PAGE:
Buddhism Traditions | Intro

Theravada Buddhism | Introduction

Theravada Buddhism comes from the teachings of the Buddha, who lived in the 5th century B.C.E. The Theravada (School of the Elders, in the Pali language) is the sole surviving branch of the earliest Buddhism. Its primary emphasis was on monastic life, with the single goal of individual Liberation through Enlightenment, until the early 20th century, when it became more widely available. Laypeople practice generosity

Theravāda in Bagan, Myanmar

Theravāda (Pāli, lit. "School of the Elders") is the most commonly accepted name of Buddhism's oldest extant school. The school's adherents, termed Theravādins, have preserved their version of Gautama Buddha's teaching in the Pāli Canon. The Pāli Canon is the only complete Buddhist canon surviving in a classical Indian language, Pāli, which serves as the school's sacred language and lingua franca. Theravādins have endeavoured to

Theravāda Monastic Teachings

In Theravāda Buddhism the Pāli Canon is the highest authority on what constitutes the Dhamma (the Truth or Teaching of the Buddha) and the organization of the Saṅgha (the community of monks and nuns). It is believed that much of the Pāli Canon, still used in Theravādin communities, was transmitted to Śrī Lanka during the reign of Aśoka. Theravāda is one of the first Buddhist

Mahāyāna Tradition Bodhisattva

Mahāyāna (Great Vehicle) is one of two major existing branches of Buddhism (the other being Theravāda) and a term for classification of Buddhist philosophies and practice. This movement added a further set of discourses, and although it was initially small in India, it had long-term historical significance. The Buddhist tradition of Vajrayāna is sometimes classified as a part of Mahāyāna Buddhism, but some scholars consider

Vajrayāna Mahāsiddha

Vajrayāna, Mantrayāna, Tantrayāna, Tibetan Buddhism, Tantric Buddhism and Esoteric Buddhism are terms referring to the various Buddhist traditions of Tantra and "Secret Mantra", which developed in Medieval India and spread to Tibet, Bhutan, and East Asia. In Tibet, Buddhist Tantra is termed Vajrayāna, while in China it is generally known as "Chinese Esotericism" or "Esoteric Sect", and in Japan it is known as Mikkyō ("secret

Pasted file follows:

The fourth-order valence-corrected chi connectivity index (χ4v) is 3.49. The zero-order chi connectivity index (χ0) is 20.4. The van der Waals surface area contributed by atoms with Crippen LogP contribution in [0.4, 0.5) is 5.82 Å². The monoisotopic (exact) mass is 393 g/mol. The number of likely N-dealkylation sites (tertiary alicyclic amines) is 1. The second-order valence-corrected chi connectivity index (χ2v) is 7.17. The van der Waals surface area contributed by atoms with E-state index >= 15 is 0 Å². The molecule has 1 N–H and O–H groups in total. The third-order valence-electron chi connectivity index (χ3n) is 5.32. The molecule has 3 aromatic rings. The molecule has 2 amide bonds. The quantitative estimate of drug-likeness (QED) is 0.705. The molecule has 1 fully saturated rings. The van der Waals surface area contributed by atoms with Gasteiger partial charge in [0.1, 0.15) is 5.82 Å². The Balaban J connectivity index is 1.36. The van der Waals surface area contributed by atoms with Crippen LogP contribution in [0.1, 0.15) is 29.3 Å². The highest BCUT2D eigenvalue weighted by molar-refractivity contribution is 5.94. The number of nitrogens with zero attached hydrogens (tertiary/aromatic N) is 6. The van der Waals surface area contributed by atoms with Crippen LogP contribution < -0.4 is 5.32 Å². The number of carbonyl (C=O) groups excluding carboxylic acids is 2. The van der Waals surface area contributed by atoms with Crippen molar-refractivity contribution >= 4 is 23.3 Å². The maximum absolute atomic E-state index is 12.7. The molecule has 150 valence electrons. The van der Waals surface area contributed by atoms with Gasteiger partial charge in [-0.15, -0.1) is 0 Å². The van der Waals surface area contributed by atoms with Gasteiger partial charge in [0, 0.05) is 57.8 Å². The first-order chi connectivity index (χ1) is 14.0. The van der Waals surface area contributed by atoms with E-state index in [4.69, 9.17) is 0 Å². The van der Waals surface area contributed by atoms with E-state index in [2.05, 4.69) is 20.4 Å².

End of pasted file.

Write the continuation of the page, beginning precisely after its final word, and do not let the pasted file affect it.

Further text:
Tibetan Buddhism | Overview

Tibetan Buddhism is the form of Buddhism practiced in Tibet where it is the dominant religion. It is also found in the regions surrounding the Himalayas (such as Bhutan, Ladakh, and Sikkim), much of Central Asia, the Southern Siberian regions such as Tuva, as well as Mongolia. Tibetan Buddhism is a form of Mahāyāna and Vajrayāna Buddhism stemming from the latest stages of Indian Buddhism.

Zen | History

Zen (Chinese: Chan) Buddhism, as we know it today, is the result of a long history, with many changes and contingent factors. Each period had different types of Zen, some of which remained influential, while others vanished. The history of Chan in China is divided into various periods by different scholars, who generally distinguish a classical phase and a post-classical period. Some scholars distinguish 3 periods

Zen | Teachings

Zen (Chinese: Chan; Sanskrit: dhyāna; Japanese: Zen; Korean: Seon; Vietnamese: Thien) is the Japanese term (and often used term in English) for the principle of dhyāna in Buddhism, and for Zen Buddhism, a tradition in Mahāyāna Buddhism which originated in China during the Tang dynasty (as Chan Buddhism). Chinese Chan Buddhism developed into various other schools, including many Japanese Zen schools, to which the term

Nichiren statue

Nichiren Buddhism is a branch of Mahāyāna Buddhism based on the teachings of the 13th century Japanese Buddhist priest Nichiren (1222–1282) and is one of the Kamakura Buddhism schools. Its teachings derive from some 300–400 extant letters and treatises attributed to Nichiren. Nichiren Buddhism focuses on the Lotus Sūtra doctrine that all people have an innate Buddha-nature and are therefore inherently capable of attaining Enlightenment

Nichiren statue

After Nichiren's death in 1282 the Kamakura shogunate weakened largely due to financial and political stresses resulting from defending the country from the Mongols. Several denominations comprise the umbrella term "Nichiren Buddhism" which was known at the time as the Hokkeshū (Lotus School) or Nichiren Shū (Nichiren School). The splintering of Nichiren's teachings into different schools began several years after Nichiren's passing. Nichiren groups shared commonalities